Research Question

A good research question is the backbone of research in any field. It should be clear, specific and purposeful. It paves a path for the researcher in doing research.


A research question is a question around which you center your research. A good research question is the backbone of research in any field. It is also the source of unraveling the mysteries of nature and providing solutions to problems on the higher levels.

Research always provides some assistance and builds up a solid problem statement or an appropriate hypothesis. However, the research question describes some particular issue or problems that the research or assignment of a researcher will focus on questions.


Developing a good research question is certainly the very first critical step in the complex process of research well-defined criteria here but according to the point of view of different scholars and researchers after your research question it should have the following characteristics:

i. It should be clear
ii. Provides enough specific that one’s
iii. The audience can easily understand it
iv. Purpose without needing additional
v. Explanation your self-explanatory
vi. Should be clear and focused
vii. Narrow enough that I can be answered thoroughly in the space
viii. Concise
ix. Expressive
x. Complexity
xi. Analysis of ideas
xii. Questions
xiii. Arguable
xiv. Debatable
xv. Further discussions
xvi. Further analysis

Why Research Question is essential to the Research Process?

Research question helps writers to focus their research by providing a path through the research and writing process. The specificity of a well-developed research question helps writers avoid the “all-about paper and work toward supporting a specific, arguable thesis.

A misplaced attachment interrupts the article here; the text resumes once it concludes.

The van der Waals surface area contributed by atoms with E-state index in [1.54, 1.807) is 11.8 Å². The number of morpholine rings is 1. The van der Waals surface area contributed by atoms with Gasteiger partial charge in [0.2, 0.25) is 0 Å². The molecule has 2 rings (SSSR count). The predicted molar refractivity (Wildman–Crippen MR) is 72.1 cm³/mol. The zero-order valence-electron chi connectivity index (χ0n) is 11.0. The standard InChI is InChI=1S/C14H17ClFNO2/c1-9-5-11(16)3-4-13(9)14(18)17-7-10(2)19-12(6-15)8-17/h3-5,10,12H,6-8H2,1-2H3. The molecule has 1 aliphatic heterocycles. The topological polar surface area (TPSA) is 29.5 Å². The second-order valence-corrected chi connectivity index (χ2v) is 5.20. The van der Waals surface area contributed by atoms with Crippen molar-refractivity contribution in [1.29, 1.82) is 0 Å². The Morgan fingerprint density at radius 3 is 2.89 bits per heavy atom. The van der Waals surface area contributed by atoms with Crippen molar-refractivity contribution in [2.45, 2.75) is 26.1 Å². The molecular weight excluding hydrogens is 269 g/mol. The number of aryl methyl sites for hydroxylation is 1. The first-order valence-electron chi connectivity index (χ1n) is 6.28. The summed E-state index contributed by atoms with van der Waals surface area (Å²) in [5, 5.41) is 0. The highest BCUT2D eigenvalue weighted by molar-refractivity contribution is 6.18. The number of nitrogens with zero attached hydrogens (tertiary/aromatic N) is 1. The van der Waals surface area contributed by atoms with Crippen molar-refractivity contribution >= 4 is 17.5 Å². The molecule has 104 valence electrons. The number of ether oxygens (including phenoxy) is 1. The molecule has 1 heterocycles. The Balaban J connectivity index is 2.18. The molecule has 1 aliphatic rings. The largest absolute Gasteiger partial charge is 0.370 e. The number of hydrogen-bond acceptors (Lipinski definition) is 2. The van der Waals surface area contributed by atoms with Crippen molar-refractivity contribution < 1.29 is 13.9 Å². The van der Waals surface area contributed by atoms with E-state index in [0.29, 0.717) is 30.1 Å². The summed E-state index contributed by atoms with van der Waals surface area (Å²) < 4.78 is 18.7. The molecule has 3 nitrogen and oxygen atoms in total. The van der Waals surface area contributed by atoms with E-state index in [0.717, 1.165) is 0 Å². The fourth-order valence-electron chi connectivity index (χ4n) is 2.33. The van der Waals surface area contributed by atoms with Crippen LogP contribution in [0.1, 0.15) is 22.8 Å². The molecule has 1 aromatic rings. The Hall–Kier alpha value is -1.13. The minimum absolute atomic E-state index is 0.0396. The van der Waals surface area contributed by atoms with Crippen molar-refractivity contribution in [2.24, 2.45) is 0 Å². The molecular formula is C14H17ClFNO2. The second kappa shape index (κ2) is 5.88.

Choose an interesting general topic. Most professional researchers focus on topics they are genuinely interested in studying. Writers should choose a broad topic about which they genuinely would like to know more. An example of a general topic might be “Slavery in the American South” in “Films of the 1930s.”

Do some preliminary research on your general topic. Do a few quick searches in current periodicals and journals on your topic to see what’s already been done and to help you narrow your focus. What issues are scholars and researchers discussing, when it comes to your topic? What questions occur to you as you read these articles?

Start asking questions. Taking into consideration all of the above, start asking yourself open-ended “How” and “Why” questions about your general topic. For example. “Why were slave narratives effective tools in working toward the abolishment of slavery?” or “How did the films of the 1930s reflect or respond to the conditions of the Great Depression?”


After you have put a question or even a couple of questions down on paper, evaluate these questions to determine whether they would be effective research questions or whether they need more revising and refusing.

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